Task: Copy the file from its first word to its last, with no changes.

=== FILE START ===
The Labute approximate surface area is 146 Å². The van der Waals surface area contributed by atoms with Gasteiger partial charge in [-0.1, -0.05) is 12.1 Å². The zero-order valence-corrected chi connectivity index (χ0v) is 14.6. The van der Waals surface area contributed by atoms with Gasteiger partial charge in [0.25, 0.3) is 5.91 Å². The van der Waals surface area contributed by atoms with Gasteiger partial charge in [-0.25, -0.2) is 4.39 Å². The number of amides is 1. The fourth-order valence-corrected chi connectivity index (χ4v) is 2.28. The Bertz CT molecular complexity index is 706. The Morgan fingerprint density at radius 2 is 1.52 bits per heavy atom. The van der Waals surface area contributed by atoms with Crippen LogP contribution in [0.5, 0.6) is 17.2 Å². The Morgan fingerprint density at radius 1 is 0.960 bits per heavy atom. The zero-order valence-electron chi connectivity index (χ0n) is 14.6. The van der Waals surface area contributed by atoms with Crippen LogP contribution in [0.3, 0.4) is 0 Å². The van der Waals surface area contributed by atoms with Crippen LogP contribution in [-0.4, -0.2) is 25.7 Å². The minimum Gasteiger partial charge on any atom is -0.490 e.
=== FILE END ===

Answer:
The Labute approximate surface area is 146 Å². The van der Waals surface area contributed by atoms with Gasteiger partial charge in [-0.1, -0.05) is 12.1 Å². The zero-order valence-corrected chi connectivity index (χ0v) is 14.6. The van der Waals surface area contributed by atoms with Gasteiger partial charge in [0.25, 0.3) is 5.91 Å². The van der Waals surface area contributed by atoms with Gasteiger partial charge in [-0.25, -0.2) is 4.39 Å². The number of amides is 1. The fourth-order valence-corrected chi connectivity index (χ4v) is 2.28. The Bertz CT molecular complexity index is 706. The Morgan fingerprint density at radius 2 is 1.52 bits per heavy atom. The van der Waals surface area contributed by atoms with Crippen LogP contribution in [0.5, 0.6) is 17.2 Å². The Morgan fingerprint density at radius 1 is 0.960 bits per heavy atom. The zero-order valence-electron chi connectivity index (χ0n) is 14.6. The van der Waals surface area contributed by atoms with Crippen LogP contribution in [0.3, 0.4) is 0 Å². The van der Waals surface area contributed by atoms with Crippen LogP contribution in [-0.4, -0.2) is 25.7 Å². The minimum Gasteiger partial charge on any atom is -0.490 e.